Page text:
Back from Emerald Isle

We just returned from a week in Ireland, hence the silence here on the blog.  It was a magical trip, in a lot of ways, so while I’m still processing the events and organizing the photos, here are a few snaps of this incredible country:

abbey1   DSC_0439_web
blarney  DSC_0443_web
moherNeedless to say, I’ve already planned my next trip back.  Such an beautiful experience.

I’ve got SO much to catch up on this week (like finishing my own website, which was supposed to be done in February…) so I know I’m looking at a few busy days ahead, but I’d love to share more about Ireland once I can take a seat, pour a pint and let the stories find their way out. Stay tuned.

Teeny Tiny Shower Power

Now that you’ve seen my house, I can start in on one of my FAVORITE topics of all time – what I would do to change it.  When we moved in in 2008, the house had just gone through a small renovation by the previous owner.  It was, in essence, a flip job – not the highest quality and not the most well-thought-out overhaul.  I never saw the place before it was renovated, but judging by what some of the other apartments in the building looked like before they went through their own renos, I guess I’m thankful for what we’re working with.  It could have been a lot worse.  That said, a few things have always bugged me about the house: namely, the kitchen and the bathroom.  It always amazes me how poorly laid out so many kitchens are; ours is no exception.  And it’s not because it’s small – it is possible to have efficient, thoughtful kitchens in tiny houses.  I’ve seen it!  Mostly in Europe, where they know how to do stuff like that.

d87bd40eaa2ff5f9273fda0a7d0f00f8Gah, you’re so pretty!

Anyway.  We are not in the market to overhaul the kitchen anytime soon.  We are, however, planning some improvements to the bathroom, one of which being to finally, finally, tile our shower.  It’s a fiberglass coffin with the most horrible glass door ever designed.  Why anyone would add so many nooks and crannies to something that is constantly getting wet is BEYOND me.  Trying to clean this thing is like wrestling a bear.  Actually, I might enjoy wresting a bear more than trying to scrub this damn door.

silver_shower_doorsThis isn’t our door, I’m not ready to show the internet our actual shower yet, but it’s the same style.  Stupid. 

So John finally we’ve agreed to rip out the fiberglass insert, tile the walls and add a new glass door. It only took 7 years of begging, but no matter – we’re there, on the same pretty page.  Now comes the fun part: tiny shower inspiration photos!  I originally thought I wanted to go with clean white subway tile:

d646953b3a4091011955e8889d66459cBut I also love the look of modern gray tile, something I see a lot on Scandinavian design sites and also in many of the bathrooms I’ve seen while traveling in France:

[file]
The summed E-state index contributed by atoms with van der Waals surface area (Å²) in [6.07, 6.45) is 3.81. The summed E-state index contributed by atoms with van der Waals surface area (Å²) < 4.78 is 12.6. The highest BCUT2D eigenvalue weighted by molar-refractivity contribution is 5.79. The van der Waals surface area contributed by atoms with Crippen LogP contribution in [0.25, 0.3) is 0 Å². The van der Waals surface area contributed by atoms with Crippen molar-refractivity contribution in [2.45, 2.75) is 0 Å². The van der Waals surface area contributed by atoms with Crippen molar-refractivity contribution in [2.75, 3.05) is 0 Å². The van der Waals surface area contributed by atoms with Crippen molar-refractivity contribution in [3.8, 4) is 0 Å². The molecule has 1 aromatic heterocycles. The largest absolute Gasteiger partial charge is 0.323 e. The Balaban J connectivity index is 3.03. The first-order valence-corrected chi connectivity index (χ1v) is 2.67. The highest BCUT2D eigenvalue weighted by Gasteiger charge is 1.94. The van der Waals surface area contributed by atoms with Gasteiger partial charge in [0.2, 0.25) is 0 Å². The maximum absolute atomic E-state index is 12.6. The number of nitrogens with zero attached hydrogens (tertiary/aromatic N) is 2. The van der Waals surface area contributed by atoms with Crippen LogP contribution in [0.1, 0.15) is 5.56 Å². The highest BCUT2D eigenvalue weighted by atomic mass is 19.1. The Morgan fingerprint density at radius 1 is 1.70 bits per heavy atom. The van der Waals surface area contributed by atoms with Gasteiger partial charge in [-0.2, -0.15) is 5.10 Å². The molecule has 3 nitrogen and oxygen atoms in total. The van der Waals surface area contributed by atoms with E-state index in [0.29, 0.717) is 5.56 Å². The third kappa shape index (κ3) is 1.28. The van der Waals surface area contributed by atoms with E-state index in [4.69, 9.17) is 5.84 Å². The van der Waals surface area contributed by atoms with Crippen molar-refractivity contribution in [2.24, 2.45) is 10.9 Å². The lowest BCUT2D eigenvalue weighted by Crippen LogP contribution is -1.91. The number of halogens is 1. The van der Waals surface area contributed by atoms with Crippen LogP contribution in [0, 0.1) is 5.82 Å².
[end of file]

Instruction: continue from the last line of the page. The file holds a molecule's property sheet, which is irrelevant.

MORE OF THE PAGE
654d9e9d555c8578b4e3cede3e713bb3large_709418587-1278039939-dark-wood-oversized-square-tiles-stylish-bathroom-paris-apartment-perfectOur recent apartment rental in Paris

But I also love the look of colorful ice subway tile, something that would add some pizazz to the room:



Lastly, the option I know will get nixed immediately but I can still dream about – Marble:

30ea544a9076d4ba3ac9697f112829a2You are gorgeous. Don’t you ever change.

In fact, John and I are so very on the same page that he even suggested we tile the walls as well, something I’ve always wanted to do but never mentioned because, well, baby steps.  These photos help the cause:

5daab26070296fb69281d67a9ba629b9Since this is not our forever home, I don’t want to invest gobs of money into the project.  But on the whole, it will be a nice improvement to the look and functionality of the bathroom.  Our shower may be tiny, but there’s no reason for it to be so fugly.  I am counting down the days until demo begins!

Ysabel LeMay

On the days when I head over to my studio space in Fort Point, I pass the SoWa neighborhood in the South End.  It’s Boston’s answer to New York’s SoHo neighborhood, filled with old factory buildings that were converted into artists’ lofts, then into the hot gallery scene, and eventually the fancy restaurants and expensive condos followed.  When I was in art school, the city’s more progressive galleries were moving away from Newbury Street and into this neighborhood.  Newbury Street, much like 5th Avenue, has fallen prey to H&M, Victoria’s Secret, and tourism – not the scene for today’s artists.  When summertime rolls around, the SoWa outdoor markets open up on the weekends and the neighborhood really comes alive.  But if you’re in the area, right now is the time to head over to Lanoue Gallery in SoWa so you can catch Ysabel LeMay’s pieces.


LeMay comes from a background in corporate advertising and traditional oil painting.  Along the way, she began taking photographs of natural subjects and began slicing them together digitally to create these ethereal works.  Each piece is a digital collage of hundreds of individual photographs.

I’m totally in love with her work.  My studiomate mentioned she would love to use these as wallpaper – how freakin’ fabulous!

Welcome to our House

Ever wondered how two adults can live in a 600-square-foot apartment of a 150 year old townhouse?  Let me show you.